A new documentary, Black Patriots: Heroes of the Revolution, introduces us to heroes of the American Revolution who aren't typically found in history books. They are a writer, a double agent, a martyr and a soldier—and they are all black.
Kareem Abdul-Jabbar is the executive producer. He is a Hall of Fame basketball player, writer, activist, and in 2016 the recipient of the Presidential Medal of Freedom.
Abdul-Jabbar says he was born and raised in New York City, in "the last part of Manhattan that George Washington controlled before he had to leave and escape and go to Valley Forge," he says. "You know, I read about that incident in my history books, and I was surprised to find out that it happened in in my neighborhood. So after that, you know. My experiences as a child, we often would find like musket balls and arrowheads in the parks. Right there in northern Manhattan. And you know, I felt a real connection to the history of that area."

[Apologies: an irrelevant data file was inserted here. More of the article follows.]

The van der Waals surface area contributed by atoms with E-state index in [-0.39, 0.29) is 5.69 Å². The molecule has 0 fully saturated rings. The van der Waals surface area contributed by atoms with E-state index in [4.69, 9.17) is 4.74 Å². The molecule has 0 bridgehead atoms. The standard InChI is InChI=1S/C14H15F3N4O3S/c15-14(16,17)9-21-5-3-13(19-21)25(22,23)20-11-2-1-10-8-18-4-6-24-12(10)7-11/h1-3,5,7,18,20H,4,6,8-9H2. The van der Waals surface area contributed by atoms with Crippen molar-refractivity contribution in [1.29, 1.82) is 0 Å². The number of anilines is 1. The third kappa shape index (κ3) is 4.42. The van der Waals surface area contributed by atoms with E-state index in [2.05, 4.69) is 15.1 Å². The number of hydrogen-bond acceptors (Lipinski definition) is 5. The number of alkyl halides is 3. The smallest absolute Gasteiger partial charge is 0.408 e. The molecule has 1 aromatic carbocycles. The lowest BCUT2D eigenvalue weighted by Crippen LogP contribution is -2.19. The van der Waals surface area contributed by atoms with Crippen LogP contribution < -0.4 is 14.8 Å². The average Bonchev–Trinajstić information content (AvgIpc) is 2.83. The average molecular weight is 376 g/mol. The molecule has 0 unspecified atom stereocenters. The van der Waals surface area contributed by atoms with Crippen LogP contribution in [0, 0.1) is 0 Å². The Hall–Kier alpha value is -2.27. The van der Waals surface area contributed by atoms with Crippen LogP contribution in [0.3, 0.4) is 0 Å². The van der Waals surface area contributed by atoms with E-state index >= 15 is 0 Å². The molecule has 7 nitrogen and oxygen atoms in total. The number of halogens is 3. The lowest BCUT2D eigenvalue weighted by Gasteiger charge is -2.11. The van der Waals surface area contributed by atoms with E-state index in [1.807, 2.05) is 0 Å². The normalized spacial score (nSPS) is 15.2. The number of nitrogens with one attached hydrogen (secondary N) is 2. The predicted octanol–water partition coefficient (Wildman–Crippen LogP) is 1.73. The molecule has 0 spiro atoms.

On why we don't know these stories
Well, we don't know the stories already because people who write history books, or who have written most of the history books have focused on what European Americans thought, and what their objectives were, and what they did to make those objectives become real. And anybody who was not European was not seen as being worth depicting, because their stake in it seemed to be non-existent. This nation was founded by white people, for white people. At the time, blacks were not allowed citizenship. Women were not allowed to vote. Native Americans were not allowed citizenship. That's the way it was back in those days.